Maxine Hong Kingston Takes Pride in Mixed Heritage Award-winning Author Maxine Hong Kingston is the daughter of two illegal immigrants from China. She grew up listening to her parents' stories about their native country. Kingston shares her thoughts on patriotism, and offers listeners a glimpse into her next piece of work.
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Maxine Hong Kingston Takes Pride in Mixed Heritage

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Maxine Hong Kingston Takes Pride in Mixed Heritage

Maxine Hong Kingston Takes Pride in Mixed Heritage

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MICHEL MARTIN, host:

I'm Michel Martin and this is TELL ME MORE from NPR News.

On this special July 4th broadcast - what it means to be an American. We'll hear from a number of voices on today's program, voices from around the country and many walks of life. Plus a very special wisdom watch with acclaimed author Dr. Maya Angelou.

But first, we all know this is a nation of immigrants but we sometimes forget what it's like to be caught between two worlds - the one we've come from and the one where we live today.

Perhaps no one has captured this dilemma better than another acclaimed author, Maxine Hong Kingston. The daughter of two illegal immigrants from China, Maxine Hong Kingston grew up listening to stories about her parents' native country. Her groundbreaking 1970 - sorry - 1976 book, "The Woman Warrior," blends fact and fiction in a bittersweet memoir of growing up Chinese-American in Stockton, California. She is the recipient of many awards, a National Humanities Medal among them. Maxine Hong Kingston joins us now from Berkley, California. Welcome.

Ms. MAXINE HONG KINGSTON (Award-winning Author): Thank you, Michel.

MARTIN: Your work is infused with the struggle to reconcile your cultural heritage with your emerging sense of yourself as an American. So I'd like to ask, what does a day like today mean to you now?

Ms. KINGSTON: Well, it means opportunity for all of us to celebrate the values that are in the Bill of Rights. And I think of the Fourth of July as a time when we can all stop and really appreciate that we have the right to speak, and to write, and to assemble, and to practice our beliefs.

MARTIN: Do you remember growing up when you first came to that consciousness of being an American? Many people it happens only after they leave the country and are on their way back.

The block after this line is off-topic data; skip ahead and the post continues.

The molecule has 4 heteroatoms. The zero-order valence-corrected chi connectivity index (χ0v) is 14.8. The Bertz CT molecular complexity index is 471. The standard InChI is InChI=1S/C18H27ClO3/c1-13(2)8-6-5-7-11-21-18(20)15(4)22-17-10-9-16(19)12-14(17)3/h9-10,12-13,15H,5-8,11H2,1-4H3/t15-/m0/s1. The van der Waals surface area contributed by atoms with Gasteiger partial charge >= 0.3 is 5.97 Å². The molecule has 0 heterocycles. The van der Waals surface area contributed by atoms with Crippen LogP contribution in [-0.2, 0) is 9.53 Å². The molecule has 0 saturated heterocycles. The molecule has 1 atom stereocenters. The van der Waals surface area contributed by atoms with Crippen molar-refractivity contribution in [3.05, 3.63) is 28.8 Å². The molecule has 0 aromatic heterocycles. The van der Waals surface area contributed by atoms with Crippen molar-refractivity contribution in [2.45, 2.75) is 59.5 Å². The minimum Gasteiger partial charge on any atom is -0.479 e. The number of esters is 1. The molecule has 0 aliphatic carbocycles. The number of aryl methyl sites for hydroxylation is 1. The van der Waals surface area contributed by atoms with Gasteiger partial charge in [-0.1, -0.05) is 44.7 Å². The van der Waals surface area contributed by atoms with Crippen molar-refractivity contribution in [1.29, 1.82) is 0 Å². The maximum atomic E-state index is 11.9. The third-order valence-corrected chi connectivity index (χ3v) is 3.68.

Ms. KINGSTON: I was about 15 years old when I wrote an essay for The American Girl magazine, and the name of my essay was "I Am An American." And I worked out the idea that you don't have to be white to be an American. But all the time I was aware that both my parents were illegals and I had to be very careful to write in such a way that I can insist on our being American without giving away their illegal status.

MARTIN: Do you remember what made you want to do that essay?

Ms. KINGSTON: I wanted to assert myself as an American, and it was a matter of existentially growing myself as an American person. And it was also in reaction to the prejudice and racism that was all around me. And the only way that I could defend myself was to positively set out the really good American values.

MARTIN: Some artists, particularly, I think, artists, writers, intellectuals, are confronting that existential crisis, as you described it, go the other way. They kind of renounce they're Americanness. They prefer to see themselves as kind of a citizen of the world, if you will. Which, you know, for many people was certainly sort of a choice. And I'm just wondering why you think perhaps you wanted to claim you're Americanness as opposed to - you know, renounce is such a strong word. But there have been many people who felt that way. They have felt that they have not - this country has not loved them as they have wanted to love it.